Pentagram - Biography
Pentagram, formed in Arlington, Virginia in 1971, is probably the United States’ first doom metal group. It has been a hard road: it took Pentagram fourteen years to get its first album out, and the band’s career has been marked by numerous breakups, personnel changes, record label switches and hiatuses. However, the band has been highly influential in the metal scene, particularly in the doom and stoner rock subgenres, where Pentagram vinyl is a prized commodity and the band itself is legendary.
Shades of Darkness singer Bobby Liebling joined a Maryland/Virginia/Washington, DC-area band called Space Meat (also known, briefly, as Stone Bunny) in 1970. Space Meat only lasted several months, and the following year, Liebling and Space Meat drummer Geof O’Keefe formed Pentagram with O’Keefe on guitar, Vincent McAllister on bass and Steve Martin drumming. Space Meat guitarist John Jennings joined Pentagram briefly, prompting O’Keefe to return to the drums. Jennings quit after a few practices, so McAllister moved to guitar and Space Meat bassist Greg Mayne joined the band.
According to Pentagram’s Relapse Records bio, this lineup “rehearsed as often as possible for three to four hours a night at a bulk mailing warehouse in Alexandria, Virginia where O’Keefe’s dad was an executive.” The band used the name Macabre on its first single, “Be Forewarned” b/w “Lazy Lady” (1972 Intermedia Productions), though the label on the first pressing misspelled the name (“Macbre”). Two years after forming, Pentagram played its first show at Montgomery Junior College in Takoma Park, Maryland on December 8, 1973.
Local radio DJ Skip Groff, host of the Heavy Metal Thunder program, recorded and released Pentagram’s second single “Hurricane” b/w “Earth Flight” (1973 Boffo Socko). Second guitarist Randy Palmer—in whose band, Bedemon, O’Keefe and Liebling had played—joined in 1974. Palmer appears on Pentagram’s third single, “Under My Thumb” (the Jagger/Richards song) b/w “When The Screams Come” (1974 Gemini), also recorded and released by Groff. Palmer left before the band traveled to New York in 1975 to record demos for CBS Records; CBS passed on Pentagram.
Pentagram broke up briefly in 1976, then reunited with new second guitarist Marty Iverson before breaking up again in 1977. In 1978, Liebling joined Washington, DC drummer Joe Hasselvander’s band, which became the new Pentagram and recorded the band’s fourth single, “Livin’ In A Ram’s Head” b/w “When The Screams Come” (1979 High Voltage). This lineup broke up in 1979. Two years later, Liebling joined Death Row, Hasselvander’s band with guitarist Victor Griffin and bassist Marty Swaney of the ’78-’79 Pentagram lineup. Death Row changed its name to Pentagram in 1984. Finally, fourteen years in, Pentagram released its debut album Pentagram (1985 Pentagram); Hasselvander drummed on the album but quit before its release. Stuart Rose took Hasselvander’s place on Pentagram’s second album, Day of Reckoning (1987 Napalm), while Hasselvander joined the British metal band Raven. Pentagram again broke up in 1988. Liebling put together another short-lived lineup in 1989, with alumni Randy Palmer and Greg Mayne joining new guitarist Teddy Feldman and drummer Jon Cook.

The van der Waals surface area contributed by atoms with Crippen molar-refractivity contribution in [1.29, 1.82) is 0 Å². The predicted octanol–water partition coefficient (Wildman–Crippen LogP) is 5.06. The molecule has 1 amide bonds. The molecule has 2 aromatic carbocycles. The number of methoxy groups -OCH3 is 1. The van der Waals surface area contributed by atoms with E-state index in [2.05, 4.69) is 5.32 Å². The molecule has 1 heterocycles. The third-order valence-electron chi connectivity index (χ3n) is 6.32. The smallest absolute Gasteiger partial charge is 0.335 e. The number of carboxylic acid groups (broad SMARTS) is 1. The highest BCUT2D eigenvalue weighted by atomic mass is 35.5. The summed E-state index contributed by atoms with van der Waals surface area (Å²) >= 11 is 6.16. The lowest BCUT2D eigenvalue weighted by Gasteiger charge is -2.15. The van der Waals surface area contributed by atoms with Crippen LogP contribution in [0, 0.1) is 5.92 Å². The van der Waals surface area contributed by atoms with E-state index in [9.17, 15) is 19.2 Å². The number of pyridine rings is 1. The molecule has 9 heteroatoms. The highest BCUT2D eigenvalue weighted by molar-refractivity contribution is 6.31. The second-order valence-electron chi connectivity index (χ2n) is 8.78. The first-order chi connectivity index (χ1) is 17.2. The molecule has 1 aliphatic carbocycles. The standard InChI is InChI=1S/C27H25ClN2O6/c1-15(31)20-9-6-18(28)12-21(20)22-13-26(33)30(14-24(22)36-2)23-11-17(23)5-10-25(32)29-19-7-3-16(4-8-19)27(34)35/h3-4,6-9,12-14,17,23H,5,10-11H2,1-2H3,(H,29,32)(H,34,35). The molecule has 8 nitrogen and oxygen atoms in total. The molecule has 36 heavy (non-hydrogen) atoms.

UK label Peaceville reissued the first two Pentagram albums in 1993; Pentagram was resequenced and titled Relentless. Victor Griffin, Marty Swaney and Joe Hasselvander returned to form the early-90s lineup of Pentagram, which recorded the third LP Be Forewarned (1994 Fierce Recordings). This band split up about a year after the album’s release, and Liebling led another new lineup of Pentagram through 1996. Liebling and Hasselvander reunited in 1999 and recorded two new albums with Hasselvander playing all the instruments: Review Your Choices (1999 Black Widow) and Sub-Basement (2001 Black Widow). Pentagram was booked to play a 2001 doom metal festival in Towson, Maryland with a hired bassist and drummer, but according to Hasselvander’s account of the show on his blog, Liebling failed to appear at the venue until midnight, when Pentagram was playing the last song of its set. The event marked the end of Liebling and Hasselvander’s collaboration as Pentagram, though Liebling has made guest appearances with his former partner’s new band, the Hounds of Hasselvander.
The compilations First Daze Here (2002 Relapse) and First Daze Here Too (2006 Relapse) collect Pentagram’s early singles and unreleased demos. Liebling assembled a new Pentagram with members of Internal Void and recorded Show ‘em How (2004 Black Widow). Two early members of the band died during the decade: guitarist Randy Palmer died in a car accident August 8, 2002, and bassist and guitarist Vince McAllister died of cancer May 26, 2006. After a hiatus of several years, Liebling returned in 2008 with a new lineup that continues to tour.
Liebling is the subject of the documentary Last Days Here, which played the film festival circut in 2011, igniting an enormous interest in the music of Pentagram, the band finally enjoying a level of success they had never known before. That same year the band released their latest record titled Last Rites. They are currently active performing all around the globe, basking in their new found fame, finally appreciated for the wicked entity they have always been.